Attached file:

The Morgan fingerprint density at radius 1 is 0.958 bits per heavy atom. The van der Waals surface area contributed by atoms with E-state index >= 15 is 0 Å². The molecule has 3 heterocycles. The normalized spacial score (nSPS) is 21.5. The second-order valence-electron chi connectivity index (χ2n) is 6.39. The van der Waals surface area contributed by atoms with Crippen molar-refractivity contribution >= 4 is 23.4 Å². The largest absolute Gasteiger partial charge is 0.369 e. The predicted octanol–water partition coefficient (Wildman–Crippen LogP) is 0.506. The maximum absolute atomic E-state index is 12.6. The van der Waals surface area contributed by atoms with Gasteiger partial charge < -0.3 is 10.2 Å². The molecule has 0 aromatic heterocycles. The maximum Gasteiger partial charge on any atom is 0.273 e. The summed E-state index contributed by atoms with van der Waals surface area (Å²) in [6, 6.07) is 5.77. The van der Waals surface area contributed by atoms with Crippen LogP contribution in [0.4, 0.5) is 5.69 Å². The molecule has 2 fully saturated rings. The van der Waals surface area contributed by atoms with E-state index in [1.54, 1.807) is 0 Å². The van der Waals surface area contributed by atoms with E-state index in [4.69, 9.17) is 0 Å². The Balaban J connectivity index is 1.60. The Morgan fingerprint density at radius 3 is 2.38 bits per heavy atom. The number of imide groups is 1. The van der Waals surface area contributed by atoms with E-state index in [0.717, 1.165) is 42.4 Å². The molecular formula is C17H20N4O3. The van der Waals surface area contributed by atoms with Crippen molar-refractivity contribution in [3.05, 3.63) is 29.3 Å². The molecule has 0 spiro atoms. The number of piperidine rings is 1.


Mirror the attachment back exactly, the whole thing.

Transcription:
The Morgan fingerprint density at radius 1 is 0.958 bits per heavy atom. The van der Waals surface area contributed by atoms with E-state index >= 15 is 0 Å². The molecule has 3 heterocycles. The normalized spacial score (nSPS) is 21.5. The second-order valence-electron chi connectivity index (χ2n) is 6.39. The van der Waals surface area contributed by atoms with Crippen molar-refractivity contribution >= 4 is 23.4 Å². The largest absolute Gasteiger partial charge is 0.369 e. The predicted octanol–water partition coefficient (Wildman–Crippen LogP) is 0.506. The maximum absolute atomic E-state index is 12.6. The van der Waals surface area contributed by atoms with Gasteiger partial charge < -0.3 is 10.2 Å². The molecule has 0 aromatic heterocycles. The maximum Gasteiger partial charge on any atom is 0.273 e. The summed E-state index contributed by atoms with van der Waals surface area (Å²) in [6, 6.07) is 5.77. The van der Waals surface area contributed by atoms with Crippen LogP contribution in [0.4, 0.5) is 5.69 Å². The molecule has 2 fully saturated rings. The van der Waals surface area contributed by atoms with E-state index in [1.54, 1.807) is 0 Å². The van der Waals surface area contributed by atoms with E-state index in [4.69, 9.17) is 0 Å². The Balaban J connectivity index is 1.60. The Morgan fingerprint density at radius 3 is 2.38 bits per heavy atom. The number of imide groups is 1. The van der Waals surface area contributed by atoms with E-state index in [0.717, 1.165) is 42.4 Å². The molecular formula is C17H20N4O3. The van der Waals surface area contributed by atoms with Crippen molar-refractivity contribution in [3.05, 3.63) is 29.3 Å². The molecule has 0 spiro atoms. The number of piperidine rings is 1.